It was stupid of me to write, as I did last week, that I find the radio comforting. No sooner had I put the words down than, metaphorically speaking, my radio bit me on the bottom. Fear - of bird flu, terrorist attacks, the imminent demise of the polar bear - is all about us right now, and not just in the news. On Wednesday, I caught Shifting Sands (Radio 4, 9pm). Ostensibly, this was about dunes and, as befitting one who prizes her copy of the Observer's Book of Sea and Seashore, I listened to it with a nostalgic smile. Or I did for the first ten minutes. It soon became apparent that dunes are not the gently billowing mountains I took them for. They have the power to move - to stalk the planet, covering everything in their path with the rasping dead dust of sand. Some scientists worry as much about dunes as they do the ice caps.
The presenter, Hermione Cockburn, has a girlish voice and she teased out of her experts a lot of interesting stuff (it was, for instance, the Normans who brought rabbits to burrow in British dunes, in an early attempt to farm them). But beyond such whimsy, we were on sinister territory. Dunes are like volcanoes: they slumber, and then they awake.
During the years of the dust bowl, when it was unusually dry and windy, Nebraska's dunes were highly active; now, thanks to more damp conditions, which allow vegetation to grow, they are sleeping like babies. Perhaps you can see where this is going. Within around 50 years, the change in our climate will be significant enough to "remobilise" many of the world's biggest dune fields. From the air, they look so benign, like miles of finest corduroy. But this is misleading. As one boffin put it: such a reawakening will "reactivate the ground beneath people's feet". Whole worlds will be as footprints under snow.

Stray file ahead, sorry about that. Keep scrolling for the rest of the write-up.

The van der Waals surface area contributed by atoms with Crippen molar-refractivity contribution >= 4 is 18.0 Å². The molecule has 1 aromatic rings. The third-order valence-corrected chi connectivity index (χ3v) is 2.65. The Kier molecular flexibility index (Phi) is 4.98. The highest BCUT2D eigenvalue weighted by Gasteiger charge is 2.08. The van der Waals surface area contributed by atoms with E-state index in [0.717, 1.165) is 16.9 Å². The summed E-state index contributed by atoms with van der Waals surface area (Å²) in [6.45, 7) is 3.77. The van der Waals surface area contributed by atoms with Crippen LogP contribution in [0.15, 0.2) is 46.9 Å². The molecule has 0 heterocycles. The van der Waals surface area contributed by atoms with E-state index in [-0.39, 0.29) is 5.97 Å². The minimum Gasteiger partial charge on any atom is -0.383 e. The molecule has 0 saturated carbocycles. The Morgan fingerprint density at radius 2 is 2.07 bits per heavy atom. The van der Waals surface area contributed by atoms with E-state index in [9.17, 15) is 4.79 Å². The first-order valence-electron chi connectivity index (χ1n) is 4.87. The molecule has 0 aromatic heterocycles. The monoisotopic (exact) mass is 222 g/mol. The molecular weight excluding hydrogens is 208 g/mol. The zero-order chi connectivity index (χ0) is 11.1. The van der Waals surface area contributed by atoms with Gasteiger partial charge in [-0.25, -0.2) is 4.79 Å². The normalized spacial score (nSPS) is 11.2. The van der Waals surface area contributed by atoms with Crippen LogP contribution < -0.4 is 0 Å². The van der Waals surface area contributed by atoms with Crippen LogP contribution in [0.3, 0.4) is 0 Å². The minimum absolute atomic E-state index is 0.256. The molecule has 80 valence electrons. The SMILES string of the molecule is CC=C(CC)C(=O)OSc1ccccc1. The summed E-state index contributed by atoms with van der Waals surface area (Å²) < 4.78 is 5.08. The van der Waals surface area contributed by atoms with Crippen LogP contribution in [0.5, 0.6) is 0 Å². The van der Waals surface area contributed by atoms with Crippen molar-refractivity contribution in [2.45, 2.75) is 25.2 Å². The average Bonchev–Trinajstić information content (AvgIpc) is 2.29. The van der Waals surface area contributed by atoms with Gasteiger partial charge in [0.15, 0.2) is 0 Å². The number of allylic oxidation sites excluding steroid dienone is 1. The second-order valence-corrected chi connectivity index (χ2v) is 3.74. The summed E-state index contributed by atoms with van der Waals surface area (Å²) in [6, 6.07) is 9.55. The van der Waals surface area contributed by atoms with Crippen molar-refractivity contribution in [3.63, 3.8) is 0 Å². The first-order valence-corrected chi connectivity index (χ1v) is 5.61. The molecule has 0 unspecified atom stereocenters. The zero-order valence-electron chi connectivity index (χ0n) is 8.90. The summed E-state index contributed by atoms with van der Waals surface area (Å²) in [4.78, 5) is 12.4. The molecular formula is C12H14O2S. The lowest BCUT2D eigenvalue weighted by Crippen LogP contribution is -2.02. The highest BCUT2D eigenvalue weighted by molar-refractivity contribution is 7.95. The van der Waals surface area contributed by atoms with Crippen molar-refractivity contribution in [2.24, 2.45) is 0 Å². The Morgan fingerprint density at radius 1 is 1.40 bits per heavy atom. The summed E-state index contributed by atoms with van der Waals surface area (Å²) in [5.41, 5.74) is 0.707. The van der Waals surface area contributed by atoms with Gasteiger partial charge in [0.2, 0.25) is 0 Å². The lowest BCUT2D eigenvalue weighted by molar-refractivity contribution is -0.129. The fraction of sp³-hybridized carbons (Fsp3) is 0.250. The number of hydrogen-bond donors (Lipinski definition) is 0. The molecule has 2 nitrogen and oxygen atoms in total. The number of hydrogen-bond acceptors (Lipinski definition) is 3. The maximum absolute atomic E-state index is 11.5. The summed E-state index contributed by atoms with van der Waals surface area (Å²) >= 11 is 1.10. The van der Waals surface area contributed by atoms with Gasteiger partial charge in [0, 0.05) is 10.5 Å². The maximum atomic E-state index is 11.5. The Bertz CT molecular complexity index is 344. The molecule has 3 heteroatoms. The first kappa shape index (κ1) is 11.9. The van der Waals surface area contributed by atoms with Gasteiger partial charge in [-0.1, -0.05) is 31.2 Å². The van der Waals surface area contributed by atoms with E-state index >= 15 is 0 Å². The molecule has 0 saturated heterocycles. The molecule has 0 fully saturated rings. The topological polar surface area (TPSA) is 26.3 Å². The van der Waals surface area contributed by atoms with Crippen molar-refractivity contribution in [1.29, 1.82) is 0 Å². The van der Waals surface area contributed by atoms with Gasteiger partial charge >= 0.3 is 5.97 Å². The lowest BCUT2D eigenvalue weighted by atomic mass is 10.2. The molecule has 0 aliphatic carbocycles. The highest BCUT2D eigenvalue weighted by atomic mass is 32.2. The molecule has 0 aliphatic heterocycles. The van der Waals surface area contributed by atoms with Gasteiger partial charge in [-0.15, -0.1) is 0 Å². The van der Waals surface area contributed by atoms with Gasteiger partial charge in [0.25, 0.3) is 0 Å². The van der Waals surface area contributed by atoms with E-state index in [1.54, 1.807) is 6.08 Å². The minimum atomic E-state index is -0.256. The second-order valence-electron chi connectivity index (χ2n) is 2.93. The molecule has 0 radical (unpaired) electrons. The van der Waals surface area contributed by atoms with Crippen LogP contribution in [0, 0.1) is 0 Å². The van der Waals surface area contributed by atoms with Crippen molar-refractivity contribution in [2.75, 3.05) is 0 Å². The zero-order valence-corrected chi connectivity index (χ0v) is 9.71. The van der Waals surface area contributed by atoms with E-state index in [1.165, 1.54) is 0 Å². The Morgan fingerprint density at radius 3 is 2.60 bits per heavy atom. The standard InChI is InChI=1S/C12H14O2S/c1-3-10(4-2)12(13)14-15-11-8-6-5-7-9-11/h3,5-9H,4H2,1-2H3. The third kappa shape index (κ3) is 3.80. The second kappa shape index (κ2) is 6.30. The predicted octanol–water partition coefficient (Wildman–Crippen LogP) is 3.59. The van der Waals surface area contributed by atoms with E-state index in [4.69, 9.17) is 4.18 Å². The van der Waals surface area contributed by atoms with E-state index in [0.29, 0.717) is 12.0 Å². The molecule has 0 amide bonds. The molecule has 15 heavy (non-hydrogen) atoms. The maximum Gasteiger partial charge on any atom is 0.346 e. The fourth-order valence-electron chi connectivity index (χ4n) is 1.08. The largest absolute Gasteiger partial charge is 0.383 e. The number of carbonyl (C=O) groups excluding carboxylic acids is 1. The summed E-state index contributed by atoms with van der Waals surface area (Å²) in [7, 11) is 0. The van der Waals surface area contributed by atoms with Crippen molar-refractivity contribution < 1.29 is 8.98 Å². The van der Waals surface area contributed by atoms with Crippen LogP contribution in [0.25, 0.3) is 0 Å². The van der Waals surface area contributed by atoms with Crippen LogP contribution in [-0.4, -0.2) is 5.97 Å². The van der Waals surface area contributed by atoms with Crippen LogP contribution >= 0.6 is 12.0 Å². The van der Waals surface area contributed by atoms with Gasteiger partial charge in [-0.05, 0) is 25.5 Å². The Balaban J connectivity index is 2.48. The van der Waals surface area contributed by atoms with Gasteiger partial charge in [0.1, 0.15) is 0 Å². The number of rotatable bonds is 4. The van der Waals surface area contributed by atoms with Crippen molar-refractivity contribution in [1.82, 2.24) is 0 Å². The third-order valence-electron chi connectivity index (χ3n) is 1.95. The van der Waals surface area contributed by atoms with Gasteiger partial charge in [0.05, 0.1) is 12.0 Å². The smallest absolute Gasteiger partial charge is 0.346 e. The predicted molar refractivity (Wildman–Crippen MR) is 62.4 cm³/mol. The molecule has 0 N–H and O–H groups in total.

Later in the week, Talking to Terrorists (Radio 3, 23 October, 8pm), was just about the most enlightening thing I have heard on the subject of the enemy in our midst. Radio 3's drama gets better and better. It is magnificent. Talking to Terrorists began life as a stage play, one based on months of interviews with real people - politicians and peacemakers, fighters and their victims - which were then improvised by actors and worked into a narrative. I bet it worked better on radio than on stage. The voices came to you with an intimacy; when you listened in on a conversation between, say, radical young Muslims in Luton, it was as if you were eavesdropping.
All the voices - from "Mo Mowlam" to "Terry Waite", from Kurdish freedom fighters to Palestinian schoolboys - felt so authentic. Most electrifying of all were the insights provided by a (nameless) psychologist. Perhaps he was a composite. If not, someone should track him down and offer him a documentary series as soon as possible. Teenagers, he informed us, make good terrorist recruits because they do not deal in consequences; it is all too easy to persuade them that they are changing history. Yes, it is often grim being part of some cell - quite boring, actually. But then there are moments when the very fibres of your young body seem to be on fire. "It's what's called a peak experience," he said, dryly.
It was also this man who noted that, before the 11 September attacks, the bombers chose to investigate the culture they planned on cancelling out by visiting topless bars; there is no record of them visiting an exhibition of paintings by Vuillard. A better summation of the skewed ideological war between east and west I've yet to hear.